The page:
Remote work? hybrid? Careful what you ask for… – Twin Cities

I hate to be a party-pooper, but is everyone absolutely sure about wanting to work from home?

Amy Lindgren

This is very un-scientific, but I’d say that about 20 percent of the readers and clients I’ve spoken with are completely committed to working remotely. These folks say things like, “I don’t care if I never go back to an office again.”

Another 20 percent or so are focused on returning to the workplace, and the sooner the better. They talk about needing the structure or the regular human interaction or just a better separation between work and home lives.

And the other 60 percent? Well, since I’m ballparking these numbers anyway, I’ll say those are the folks who could live with most scenarios, including a hybrid of home and office. What I hear most from these adaptable souls is, “Wherever I work, what I really need is flexibility.”

When it comes down to it, flexibility might be more important than the location of the work. If a parent knows she can arrive an hour later sometimes to accommodate her children’s schedules, or that she can leave in the middle of the day and come back, or that she can leave early and take work with her … with this kind of autonomy over her schedule, the physical location of her job may not be as critical in her decision-making.

That’s just one example of how a job that is not virtual can still be appealing to someone who needs to balance multiple responsibilities. But what about the other side of the coin — what about work-from-home jobs that offer almost no flexibility? Aside from losing the commute, what advantage is there in a virtual role that requires a defined log-in each morning, or one where computer key strokes are being tallied by a bot that reports on “low productivity” if your cursor isn’t constantly moving?

In truth, some of my remote-only clients would take that job over a more relaxed position at the employer’s location. It really is a matter of personal taste.

If you’ve been mulling over the decision whether to go remote or hybrid as your next step, it may be helpful to weigh some of the advantages and disadvantages. Here’s a brief analysis to provide you with more food for thought.

Positive aspects of remote work

One of the most commonly noted advantages of going virtual is the ability to work from anywhere (provided there’s adequate broadband). Eliminating a morning commute also ranks high, as does the ability to reduce the family chaos that comes with everyone trying to get out the door at the same time. Working in casual clothes, being able to manage household chores during breaks and having the opportunity to nap or exercise during the day also make the list for many people.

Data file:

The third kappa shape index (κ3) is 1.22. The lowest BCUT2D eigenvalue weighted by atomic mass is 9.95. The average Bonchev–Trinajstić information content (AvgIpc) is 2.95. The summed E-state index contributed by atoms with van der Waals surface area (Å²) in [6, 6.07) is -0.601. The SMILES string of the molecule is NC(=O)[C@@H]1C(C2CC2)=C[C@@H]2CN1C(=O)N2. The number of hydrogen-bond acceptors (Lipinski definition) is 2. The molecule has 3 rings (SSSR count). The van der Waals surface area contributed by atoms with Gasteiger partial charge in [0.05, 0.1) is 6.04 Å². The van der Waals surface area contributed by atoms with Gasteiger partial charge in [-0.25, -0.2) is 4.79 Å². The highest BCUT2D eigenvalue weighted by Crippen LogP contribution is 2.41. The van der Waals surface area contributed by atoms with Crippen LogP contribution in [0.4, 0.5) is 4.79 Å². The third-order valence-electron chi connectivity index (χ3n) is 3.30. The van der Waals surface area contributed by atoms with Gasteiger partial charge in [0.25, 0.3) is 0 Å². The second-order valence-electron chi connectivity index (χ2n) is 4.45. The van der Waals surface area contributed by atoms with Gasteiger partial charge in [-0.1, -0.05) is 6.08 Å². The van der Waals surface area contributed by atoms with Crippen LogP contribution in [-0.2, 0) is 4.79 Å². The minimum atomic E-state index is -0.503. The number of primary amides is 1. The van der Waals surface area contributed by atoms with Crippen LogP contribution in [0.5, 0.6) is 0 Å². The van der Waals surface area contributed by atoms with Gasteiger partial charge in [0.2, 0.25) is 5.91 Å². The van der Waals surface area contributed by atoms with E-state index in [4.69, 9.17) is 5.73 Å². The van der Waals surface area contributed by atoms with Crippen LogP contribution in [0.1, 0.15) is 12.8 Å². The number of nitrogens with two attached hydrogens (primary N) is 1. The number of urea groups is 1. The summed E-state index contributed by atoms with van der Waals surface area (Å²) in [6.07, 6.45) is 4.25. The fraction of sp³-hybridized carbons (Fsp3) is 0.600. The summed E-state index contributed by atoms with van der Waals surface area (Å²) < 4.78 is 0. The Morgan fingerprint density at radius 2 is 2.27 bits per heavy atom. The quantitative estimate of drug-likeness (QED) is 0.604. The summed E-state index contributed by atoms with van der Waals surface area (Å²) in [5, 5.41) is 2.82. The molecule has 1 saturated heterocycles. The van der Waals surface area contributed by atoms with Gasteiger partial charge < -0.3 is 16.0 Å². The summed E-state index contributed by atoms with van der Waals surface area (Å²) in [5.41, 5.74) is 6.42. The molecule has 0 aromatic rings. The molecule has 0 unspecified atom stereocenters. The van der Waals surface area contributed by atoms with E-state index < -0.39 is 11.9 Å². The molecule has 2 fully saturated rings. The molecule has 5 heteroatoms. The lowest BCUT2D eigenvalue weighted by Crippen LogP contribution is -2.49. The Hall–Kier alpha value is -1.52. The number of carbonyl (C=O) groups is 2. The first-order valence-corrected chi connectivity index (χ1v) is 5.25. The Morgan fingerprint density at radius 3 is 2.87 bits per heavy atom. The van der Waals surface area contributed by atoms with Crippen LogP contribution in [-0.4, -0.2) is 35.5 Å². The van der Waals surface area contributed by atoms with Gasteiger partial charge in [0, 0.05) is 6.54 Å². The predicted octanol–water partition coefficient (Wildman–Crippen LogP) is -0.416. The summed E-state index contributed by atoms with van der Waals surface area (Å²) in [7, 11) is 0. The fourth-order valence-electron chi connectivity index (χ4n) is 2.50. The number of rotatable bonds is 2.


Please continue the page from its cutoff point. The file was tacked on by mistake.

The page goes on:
Negative aspects of remote work

Those who don’t enjoy working remotely talk about feeling cut off from their co-workers, having less access to managers, feeling less attachment to the company overall, and missing the structure provided by a daily routine of commuting somewhere to work.

Risks inherent in working remotely

While the positive and negative aspects of remote work are largely a matter of taste, there are some actual risks to navigate as well. For example, many people report working more hours than they used to, and having to do more things on their own (such as tech support and ordering supplies) that used to be part of the office structure. That may not seem risky, so to speak, but it’s easy to overlook the expense and mental fatigue that come with being a one-person shop.

At the same time, home-based workers may be incurring un-reimbursed expenses, and they’re certainly giving over part of their home to meet their employers’ needs. Beyond these logistics, the real risks might be to the career paths of home-based employees, who can find themselves evolving into task workers with an ever-narrower set of duties. This might feel comfortable, but it’s also a formula for being laid off or disregarded for promotion. The more narrow your contribution, the less essential you might seem to your boss.

I said I didn’t want to be a party-pooper, but I can’t seem to help myself. Come back next week and I’ll give a fuller treatment to the career risks of working off-site, along with some strategies to help balance them out. Remote work can be a remarkable opportunity, but you want to go into it with your eyes open.

Amy Lindgren owns a career consulting firm in St. Paul. She can be reached at

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